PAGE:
Your focus on the small-cap end of the market cap spectrum. Obviously, you will have a view on the outlook of that part of the market. Could you give us some of your thoughts about how the landscape looks going forward and also with MiFID II coming in, what potential impact that might have on the market?
MiFID II is a change in legislation which is coming soon. It will make it harder for companies to fund research. As it happens, certainly at the smaller micro-cap end of the market, not so much mid-cap, most of that research is funded by the companies directly. We at Miton Group have a quote, and most of the research on Miton has been funded by ourselves. It might be partisan for that reason, not entirely independent, but most particularly there are some forecasts out there. In truth, I don't think MiFID makes any difference to that process.
There may be some larger companies, not big companies but the larger smallcaps, who may find that there's less independent research and more partisan research. That's a nature we will all have to get used to. I don't think that in itself will change the world. It will be marginally unhelpful but not that negative. When it comes, though, to looking at the outlook for the markets I think there's a big contrast between mid-caps which, let's remind ourselves, has been one of the very best parts of the market probably for last 20 years, and small-to-micro caps which have had good periods but generally haven't been strong performers for that long period.
My view is that for mid-caps, yes there'll be some that are outrageous winners that come from that sector, but also I think the greater upside, the more overlooked universe, and the better risk/reward ratio is probably more at the micro-cap end. Certainly in the more micro cap AIM stocks which, as well as the main market, is an area where we have been allocating part of our capital.
From our point of view, it seems there could be improvements in how companies communicate with the market and with private investors. Especially in RNS, how they're structured and what kind of information is included in those announcements. How do you think that they could better help their investors across the whole share register better understand the risks and rewards wrapped around their company investment?
One of the good things about when I see companies is that we get a great opportunity to speak to company directors themselves and hear from them what they believed to be the main drivers of the business. And what I'm really interested in many of those conversations is how well those key areas of concern and potential value link up with their papers and whether the papers will cover those issues well and whether the data which they use is reliable.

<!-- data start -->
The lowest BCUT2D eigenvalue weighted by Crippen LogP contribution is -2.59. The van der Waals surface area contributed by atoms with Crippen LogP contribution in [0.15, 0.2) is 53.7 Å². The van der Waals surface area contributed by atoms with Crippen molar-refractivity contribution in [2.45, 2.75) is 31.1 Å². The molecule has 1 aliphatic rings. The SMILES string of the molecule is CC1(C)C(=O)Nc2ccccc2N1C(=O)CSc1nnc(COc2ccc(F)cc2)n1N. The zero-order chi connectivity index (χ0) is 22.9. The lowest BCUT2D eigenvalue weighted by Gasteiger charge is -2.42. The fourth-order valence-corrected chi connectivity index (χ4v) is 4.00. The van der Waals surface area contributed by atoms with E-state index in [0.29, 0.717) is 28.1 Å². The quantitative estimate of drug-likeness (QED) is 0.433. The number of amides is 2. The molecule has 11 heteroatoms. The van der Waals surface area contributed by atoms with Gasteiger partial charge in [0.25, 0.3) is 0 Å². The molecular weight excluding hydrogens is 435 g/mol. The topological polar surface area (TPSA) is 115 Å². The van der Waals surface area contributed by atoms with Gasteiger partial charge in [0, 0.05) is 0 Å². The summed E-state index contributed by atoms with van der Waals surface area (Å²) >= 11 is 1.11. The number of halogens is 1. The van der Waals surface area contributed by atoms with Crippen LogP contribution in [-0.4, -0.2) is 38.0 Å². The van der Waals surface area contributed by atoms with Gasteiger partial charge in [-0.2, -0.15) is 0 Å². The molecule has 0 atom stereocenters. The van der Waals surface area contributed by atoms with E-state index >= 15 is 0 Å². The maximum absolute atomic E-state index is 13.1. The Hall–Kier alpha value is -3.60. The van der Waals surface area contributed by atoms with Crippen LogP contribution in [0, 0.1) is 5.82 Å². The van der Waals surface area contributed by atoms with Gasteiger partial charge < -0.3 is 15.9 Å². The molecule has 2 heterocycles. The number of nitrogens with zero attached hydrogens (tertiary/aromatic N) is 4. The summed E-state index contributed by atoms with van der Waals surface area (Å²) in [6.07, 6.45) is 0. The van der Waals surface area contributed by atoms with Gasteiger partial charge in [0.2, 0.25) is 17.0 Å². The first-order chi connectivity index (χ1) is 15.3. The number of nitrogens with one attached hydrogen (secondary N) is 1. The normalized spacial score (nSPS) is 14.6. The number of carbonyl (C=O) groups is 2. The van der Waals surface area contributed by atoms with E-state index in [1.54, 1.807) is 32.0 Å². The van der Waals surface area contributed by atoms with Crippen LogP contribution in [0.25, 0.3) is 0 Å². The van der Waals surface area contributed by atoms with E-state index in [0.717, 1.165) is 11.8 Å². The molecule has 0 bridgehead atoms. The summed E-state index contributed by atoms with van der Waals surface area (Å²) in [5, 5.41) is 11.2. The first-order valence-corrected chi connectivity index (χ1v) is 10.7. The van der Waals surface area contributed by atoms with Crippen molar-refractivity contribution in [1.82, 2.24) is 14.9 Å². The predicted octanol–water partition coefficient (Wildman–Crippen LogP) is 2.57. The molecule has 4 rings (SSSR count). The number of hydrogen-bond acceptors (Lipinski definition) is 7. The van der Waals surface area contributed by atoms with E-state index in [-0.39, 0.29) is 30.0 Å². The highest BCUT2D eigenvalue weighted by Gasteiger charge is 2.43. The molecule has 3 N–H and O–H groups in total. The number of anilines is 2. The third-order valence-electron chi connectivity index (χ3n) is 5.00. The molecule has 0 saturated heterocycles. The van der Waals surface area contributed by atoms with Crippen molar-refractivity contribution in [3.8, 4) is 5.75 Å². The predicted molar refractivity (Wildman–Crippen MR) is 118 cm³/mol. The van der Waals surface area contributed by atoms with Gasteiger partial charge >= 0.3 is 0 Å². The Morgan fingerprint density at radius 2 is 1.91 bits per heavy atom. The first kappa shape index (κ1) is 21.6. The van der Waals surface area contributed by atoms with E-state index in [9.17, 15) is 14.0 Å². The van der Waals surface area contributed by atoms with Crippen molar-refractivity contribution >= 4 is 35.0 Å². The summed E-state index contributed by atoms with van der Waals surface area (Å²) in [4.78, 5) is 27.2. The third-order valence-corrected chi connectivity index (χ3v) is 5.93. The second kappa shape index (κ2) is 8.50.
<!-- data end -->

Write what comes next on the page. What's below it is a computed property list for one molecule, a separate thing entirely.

Now my view is, longer term, that it should be a close link between what is the main drivers of business and what they say in their announcements and I think there's sometimes not enough linkage there, and certainly the investment to get cash payback, productivity growth is a key driver of the way we select stocks. But alongside that, as I said earlier, I'm a little worried about margin pressure becoming more obvious and I think for that reason I would argue that they really should be a lot more about service levels and about how they measure service levels and how they've changed over last 12 months and how they compare with competitive competition.
There are some companies for example with the top five bullet points where one of them might be a service level announcement. Take eSure, which is not a small company. It's quite a big company actually with over a billion pound market cap. Most particularly, number five on their top five bullet list is their Net Promoter Score which is a measure of how much their customers would recommend their services to other customers. That's a really good measure to give a good understanding of just how responsive and how good your customer service level is, and that is a good example of a wider range factor that should be included.
I think on websites it's really nice to see the trends over the year or last five years. It needn't be commercially sensitive so don't show everything but some of those main drivers of service level, how they've changed, the ambitions of the Group in the future. I think that would be really important, I think that would help give investors more confidence in the underlying strength of the business and its ability to resist margin pressure.